THE first female Doctor Who assured fans there is more to fear from Daleks than her gender as she was unveiled as the new star of the sci-fi show yesterday.

Jodie Whittaker will make television history as the first woman to take on the mantel of the ancient Gallifreyan time traveller.

The appointment of the Broadchurch star follows intense speculation about who would follow 12th Doctor Peter Capaldi, with the actor himself stating he wanted a woman to take the helm of the Tardis.

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At the close of the Wimbledon men’s singles final yesterday, the BBC granted his wish, revealing Capaldi’s successor in a trailer which saw hooded Whittaker walk through woodland towards the Tardis, where a key appeared in her hand and her face was finally shown to fans.

The show’s global popularity ensured the issue instantly became the top worldwide trending topic on Twitter, with some users complaining about the gender switch.

One posted: “Ladies, how would you like it if your female childhood hero became a male?”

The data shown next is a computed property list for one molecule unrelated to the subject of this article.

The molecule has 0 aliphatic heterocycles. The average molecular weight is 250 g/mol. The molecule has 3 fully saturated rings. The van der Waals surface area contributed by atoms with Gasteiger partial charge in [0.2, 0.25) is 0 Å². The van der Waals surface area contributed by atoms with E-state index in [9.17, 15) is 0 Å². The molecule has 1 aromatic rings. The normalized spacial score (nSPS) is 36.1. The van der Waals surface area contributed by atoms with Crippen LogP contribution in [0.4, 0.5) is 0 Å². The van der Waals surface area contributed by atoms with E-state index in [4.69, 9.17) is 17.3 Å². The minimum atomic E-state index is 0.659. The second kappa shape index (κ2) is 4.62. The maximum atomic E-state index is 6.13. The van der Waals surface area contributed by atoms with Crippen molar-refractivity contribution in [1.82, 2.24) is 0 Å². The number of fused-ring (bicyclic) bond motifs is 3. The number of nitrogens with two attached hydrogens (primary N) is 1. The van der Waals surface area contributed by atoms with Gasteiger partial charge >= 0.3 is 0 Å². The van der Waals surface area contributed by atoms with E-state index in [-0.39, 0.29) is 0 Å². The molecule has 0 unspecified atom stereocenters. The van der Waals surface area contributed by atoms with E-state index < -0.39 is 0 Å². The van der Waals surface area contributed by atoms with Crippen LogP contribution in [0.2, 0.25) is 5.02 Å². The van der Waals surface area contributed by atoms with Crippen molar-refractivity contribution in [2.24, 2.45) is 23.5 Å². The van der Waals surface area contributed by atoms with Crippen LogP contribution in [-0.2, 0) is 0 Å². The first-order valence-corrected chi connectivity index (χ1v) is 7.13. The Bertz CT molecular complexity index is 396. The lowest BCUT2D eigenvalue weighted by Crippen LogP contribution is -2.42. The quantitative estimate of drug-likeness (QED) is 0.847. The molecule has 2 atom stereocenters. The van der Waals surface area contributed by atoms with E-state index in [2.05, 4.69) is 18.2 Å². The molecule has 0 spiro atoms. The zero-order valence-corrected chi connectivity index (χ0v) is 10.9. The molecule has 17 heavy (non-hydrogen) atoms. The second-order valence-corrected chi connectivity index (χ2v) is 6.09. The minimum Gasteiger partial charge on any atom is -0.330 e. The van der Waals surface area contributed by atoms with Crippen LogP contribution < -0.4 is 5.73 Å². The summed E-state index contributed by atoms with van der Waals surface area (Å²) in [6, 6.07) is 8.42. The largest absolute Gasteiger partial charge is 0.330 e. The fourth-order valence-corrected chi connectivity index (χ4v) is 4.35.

However, others dismissed the concern, with one stating: “Hideous sexist backlash. A 900 year old alien with 2 hearts in a phone box is identifiable but A WOMAN?”

Whittaker was quick to address the issue, stating: “I want to tell the fans not to be scared by my gender.

“This is a really exciting time, and Doctor Who represents everything that’s exciting about change. The fans have lived through so many changes, and this is only a new, different one, not a fearful one.”

Fans had called on a number of actors to be cast as the Doctor’s 13th incarnation, including Scots comic Susan Calman, Vicki McClure of Line of Duty and Richard Ayoade of The IT Crowd.

Whittaker, 35, will make her debut on the long-running series when Capaldi regenerates into the character’s new form following the 2017 Christmas special.

Change will also take place behind the camera, when the Paisley-born showrunner Steven Moffat exits the project to make way for new head writer and executive producer Chris Chibnall, who worked with Whittaker on Broadchurch.

On landing the role, Whittaker said: “I’m beyond excited to begin this epic journey – with Chris and with every Whovian on this planet.

“It’s more than an honour to play the Doctor. It means remembering everyone I used to be, while stepping forward to embrace everything the Doctor stands for – hope. I can’t wait.

"It feels completely overwhelming, as a feminist, as a woman, as an actor, as a human, as someone who wants to continually push themselves and challenge themselves, and not be boxed in by what you’re told you can and can’t be.

“It feels incredible,” she added.